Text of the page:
Times are dark, thoughts are dim. The current tense celebrity of some shady figures tempts many to ebriety in hopes of managing at least some glow in the turbidity to match the afterglow of retreating brightness. How may we frame the situation? How do we see ourselves in this tenebrity, overshadowed, benighted? Are we left to pray in the dark hours?
That might seem suitable; tenebrae is the name of a Christian service held in the dark hours before the last three days before Easter. It is marked by the extinguishing of candles, leaving the congregation in the gathering gloom. But tenebrity refers not specifically to this but to darkness more generally, not only of the earth and firmament but of the mind and mood and spirit and heart. Its Latin etymon is tenebræ, but in Latin that just means ‘darkness’.
But what is darkness? Are you now, as you read this, in darkness? If not, is there anywhere that is brighter? If you are inside, you are not in the brightest circumstance you could be in; step outside into daylight and you may squint at first. If it is after dusk and before dawn, however bright your surroundings, they are still too dim for high-quality photos from many a camera. If you are in darkness, how do you read this? The glow from your screen is bright, yes? But if it is like my computer or my phone, the screen adjusts its brightness according to context. Sit where there is light on the screen but not on the camera and the screen will seem excessively dim. The truth of tenebrity is that there is almost nowhere that brightness is ten out of ten. We simply adapt our eyes to the dimness. It’s all a matter of how you frame it.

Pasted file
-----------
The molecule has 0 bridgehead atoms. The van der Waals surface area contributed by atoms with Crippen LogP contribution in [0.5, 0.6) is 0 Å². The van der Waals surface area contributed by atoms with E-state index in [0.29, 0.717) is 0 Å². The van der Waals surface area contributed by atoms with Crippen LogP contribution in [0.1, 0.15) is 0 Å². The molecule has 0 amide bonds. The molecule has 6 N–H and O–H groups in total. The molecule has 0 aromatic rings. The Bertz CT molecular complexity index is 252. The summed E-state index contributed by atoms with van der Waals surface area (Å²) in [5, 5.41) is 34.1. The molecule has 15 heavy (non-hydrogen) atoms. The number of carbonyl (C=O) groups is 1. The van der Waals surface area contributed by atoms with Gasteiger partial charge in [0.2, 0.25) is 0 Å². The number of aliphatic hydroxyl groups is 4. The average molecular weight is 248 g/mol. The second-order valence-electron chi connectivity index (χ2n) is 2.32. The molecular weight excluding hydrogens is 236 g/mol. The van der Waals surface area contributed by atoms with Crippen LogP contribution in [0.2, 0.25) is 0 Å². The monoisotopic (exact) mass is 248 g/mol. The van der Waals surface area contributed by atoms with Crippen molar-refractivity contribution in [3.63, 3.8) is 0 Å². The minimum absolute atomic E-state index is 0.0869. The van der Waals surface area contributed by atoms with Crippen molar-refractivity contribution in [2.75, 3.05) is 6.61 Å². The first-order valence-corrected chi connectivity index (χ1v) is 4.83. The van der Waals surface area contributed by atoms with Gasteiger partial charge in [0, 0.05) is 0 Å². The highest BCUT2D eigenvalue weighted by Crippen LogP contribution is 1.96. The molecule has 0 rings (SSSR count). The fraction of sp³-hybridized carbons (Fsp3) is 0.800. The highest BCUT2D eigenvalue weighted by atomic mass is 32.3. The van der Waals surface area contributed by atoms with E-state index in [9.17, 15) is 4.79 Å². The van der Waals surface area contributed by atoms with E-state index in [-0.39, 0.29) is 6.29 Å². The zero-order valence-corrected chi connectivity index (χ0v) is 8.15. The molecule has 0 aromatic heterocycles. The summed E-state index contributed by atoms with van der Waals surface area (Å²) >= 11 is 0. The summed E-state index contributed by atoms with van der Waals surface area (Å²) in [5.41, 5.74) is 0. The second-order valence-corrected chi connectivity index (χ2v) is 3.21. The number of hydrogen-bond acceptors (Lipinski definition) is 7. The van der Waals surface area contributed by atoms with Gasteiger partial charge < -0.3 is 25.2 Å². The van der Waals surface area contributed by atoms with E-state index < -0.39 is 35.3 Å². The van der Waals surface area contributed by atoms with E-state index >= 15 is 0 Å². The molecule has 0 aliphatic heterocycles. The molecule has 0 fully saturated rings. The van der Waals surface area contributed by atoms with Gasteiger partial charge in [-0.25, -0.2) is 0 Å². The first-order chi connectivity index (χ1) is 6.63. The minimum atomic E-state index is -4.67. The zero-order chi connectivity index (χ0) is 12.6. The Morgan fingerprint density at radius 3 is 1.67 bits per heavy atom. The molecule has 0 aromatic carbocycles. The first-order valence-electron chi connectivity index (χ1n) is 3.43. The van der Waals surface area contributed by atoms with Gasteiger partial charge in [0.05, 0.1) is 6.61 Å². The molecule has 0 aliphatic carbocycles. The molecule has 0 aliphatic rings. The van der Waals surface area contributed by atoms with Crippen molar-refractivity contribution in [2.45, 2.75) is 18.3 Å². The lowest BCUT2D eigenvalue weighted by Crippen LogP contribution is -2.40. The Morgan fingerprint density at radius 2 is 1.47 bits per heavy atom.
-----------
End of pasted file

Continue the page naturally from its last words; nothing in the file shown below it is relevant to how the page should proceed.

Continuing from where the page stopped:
Consider the photo above, taken by the elevators in the building where I live. I am in the dark, little light reflecting off my face, my eyes almost vanishing in the well of shadow. If it were not for the glowing frames of the repeating mirrors, there would be nothing at all. And yet that’s true anyway: without a light source, whatever wherever, we can’t see – our eyes don’t reach out and grab objects to perceive; they await the light, and they adjust to its level.
And sometimes they adjust too well. And sometimes we adjust our view too much to try to bring the truly bright down to an acceptable level so we can see its contours better. When I am standing at those mirrors, I can see the surfaces of the lights and yet I can also see myself well: the hallway is not dim but quite acceptably bright. But when I point my camera at the mirror, it adjusts its narrower dynamic range to the brightness; my face, quite clearly lit to the eye, shows in the image as badly overshadowed.
Tenebrity is relative. What light level is shadow in one place is a bright spot in another. Likewise in our minds and our lives: we know tenebrity by contrast. If we adapt too much to the brightest lights, all else will seem unduly dim. The truly dark will always seem dark, but there is much else that could be bright if we would let it.